Here’s the initial version of a leader I wrote for last week’s Nature.
The transition from basic science to practical technology is rarely linear. The common view – that promising discoveries need only patience, hard work and money to shape them into commercial products – obtains only rarely. Often there are more factors at play: all kinds of technical, economic and social drivers must coincide for the time to be right. So dazzling forecasts fail and fade, but might then re-emerge when the climate is more clement.
That seems to be happening for organic electronics: the use of polymers and other organic molecules as the active materials in information processing. That traditionally insulating plastics could be made to conduct electricity was discovered serendipitously in the late 1960s by Hideki Shirakawa in Tokyo, in the form of silvery films of polyacetylene. Chemists Alan Heeger and Alan MacDiarmid collaborated with Shirakawa in 1976 to boost the conductivity of this material by doping with iodine, and went on to make a ‘polymer battery’. Other conducting polymers, especially polyaniline, were mooted for all manner of uses, such as antistatic coatings and loudspeaker membranes.
This early work was greeted enthusiastically by some industrial companies, but soon seemed to be leading nowhere fast – the polymers were too unstable and difficult to process, and their properties hard to control and reproduce reliably. That changed in the late 1980s when Richard Friend and coworkers in Cambridge found that poly(para-phenylene vinylene) not only would conduct without doping but could be electrically stimulated to emit light, enabling the fabrication of polymer light-emitting diodes. The attraction was partly that a polymer’s properties, such as emission colour and solubility, can be fine-tuned by altering its chemistry. Using such substances for making lightweight, flexible devices and circuits, via simple printing and coating techniques rather than the high-tech methods needed for inorganic semiconductor electronics, began to seem possible. The genuine potential of the field was acknowledged when the 2000 Nobel prize for chemistry went to Shirakawa, Heeger and MacDiarmid.
The synthesis of gossamer-thin organic electronic circuits reported by Martin Kaltenbrunner in Tokyo and colleagues (Nature 499, 458-463; 2013) is the latest example of the ingenuity driving this field. Their devices elegantly blend new and old materials and techniques. The substrate is a one-micron-thick plastic foil, while organic small molecules provide the semiconductor for the transistors, other organic molecules and alumina constitute the insulating layers, and the electrodes are ultrathin aluminium. The featherweight plastic films, 27 times lighter than office paper, can be crumpled like paper, and on an elastomeric substrate the circuits can be stretched more than twofold, all without impairing the device performance. Adding a pressure-sensitive rubber layer produces a touch-sensing foil which could serve as an electronic skin for robotics, medical protheses and sports applications.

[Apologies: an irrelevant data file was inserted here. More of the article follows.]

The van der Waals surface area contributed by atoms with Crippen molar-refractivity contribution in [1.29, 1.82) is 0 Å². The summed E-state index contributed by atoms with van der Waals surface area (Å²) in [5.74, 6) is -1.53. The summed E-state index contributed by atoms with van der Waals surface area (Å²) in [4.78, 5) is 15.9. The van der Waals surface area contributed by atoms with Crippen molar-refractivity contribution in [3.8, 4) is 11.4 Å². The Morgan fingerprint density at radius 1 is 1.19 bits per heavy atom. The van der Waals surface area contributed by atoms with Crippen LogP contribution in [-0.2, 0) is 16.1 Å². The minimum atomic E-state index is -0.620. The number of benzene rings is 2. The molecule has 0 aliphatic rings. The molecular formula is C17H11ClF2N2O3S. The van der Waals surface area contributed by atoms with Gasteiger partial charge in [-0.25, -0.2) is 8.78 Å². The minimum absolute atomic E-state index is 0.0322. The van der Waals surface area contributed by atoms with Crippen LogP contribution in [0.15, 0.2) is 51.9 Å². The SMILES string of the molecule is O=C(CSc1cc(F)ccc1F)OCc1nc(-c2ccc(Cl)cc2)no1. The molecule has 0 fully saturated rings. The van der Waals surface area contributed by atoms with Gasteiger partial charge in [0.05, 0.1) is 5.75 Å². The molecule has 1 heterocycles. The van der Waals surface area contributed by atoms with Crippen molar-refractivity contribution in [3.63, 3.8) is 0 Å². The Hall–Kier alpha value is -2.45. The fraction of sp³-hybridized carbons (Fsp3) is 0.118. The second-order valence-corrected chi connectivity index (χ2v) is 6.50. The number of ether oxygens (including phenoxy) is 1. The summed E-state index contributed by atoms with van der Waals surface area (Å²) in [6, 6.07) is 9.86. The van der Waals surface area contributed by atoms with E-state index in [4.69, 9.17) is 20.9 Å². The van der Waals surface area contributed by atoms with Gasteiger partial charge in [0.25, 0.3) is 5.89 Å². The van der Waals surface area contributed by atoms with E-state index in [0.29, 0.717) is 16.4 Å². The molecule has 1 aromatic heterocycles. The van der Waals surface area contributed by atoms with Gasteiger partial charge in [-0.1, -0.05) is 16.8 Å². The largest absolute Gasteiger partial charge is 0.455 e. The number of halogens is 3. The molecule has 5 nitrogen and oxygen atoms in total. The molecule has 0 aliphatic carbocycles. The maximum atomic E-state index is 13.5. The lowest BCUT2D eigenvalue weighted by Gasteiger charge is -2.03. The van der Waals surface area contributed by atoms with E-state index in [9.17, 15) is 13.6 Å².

Wearable and flexible electronics and optoelectronics have recently taken great strides, propelled in particular by the work of John Rogers’ group at Illinois (D.-H. Kim et al., Ann. Rev. Biomed. Eng. 14, 113-128 (2012)). Such devices can now be printed on or attached directly to human skin, and can be made from materials that biodegrade safely. Especially when coupled to wireless capability, both for powering the devices and for reporting their sensor activity, the possibilities for in situ monitoring of wound care and tissue repair, brain and heart function, and drug delivery are phenomenal; the challenge will be for medical procedures to keep pace with what the technology can offer. At any event, such applications reinforce the fact that organic electronics should not be seen as a competitor to silicon logic but as complementary, taking information processing into areas that silicon will never reach.
At the risk of inflating another premature bubble, these technologies look potentially transformative – more so, on current showing, than the much heralded graphene. The remark by Kaltenbrunner et al. that their circuits are “both virtually unbreakable and imperceptible” says more than perhaps they might have intended. In this regard the new work continues the trend towards the emergence of a smart environment in which all kinds of functionality are invisibly embedded. What happens when packing film (one possible use of the new foldable circuitry), clothing, money, even flesh and blood, is imbued with the ability to receive, process and send information – when more or less any fabric of daily life can be turned, unseen, into a computing and sensing device? Most narratives currently dwell on fears of surveillance or benefits of round-the-clock medical checks and diagnoses. Both might turn out to be warranted, but past experience (with information technology in particular) should teach us that technologies don’t simply get superimposed on the quotidian, but both shape and are shaped by human behaviour. Whether or not we’ll get what’s good for us, it probably won’t be what we expect.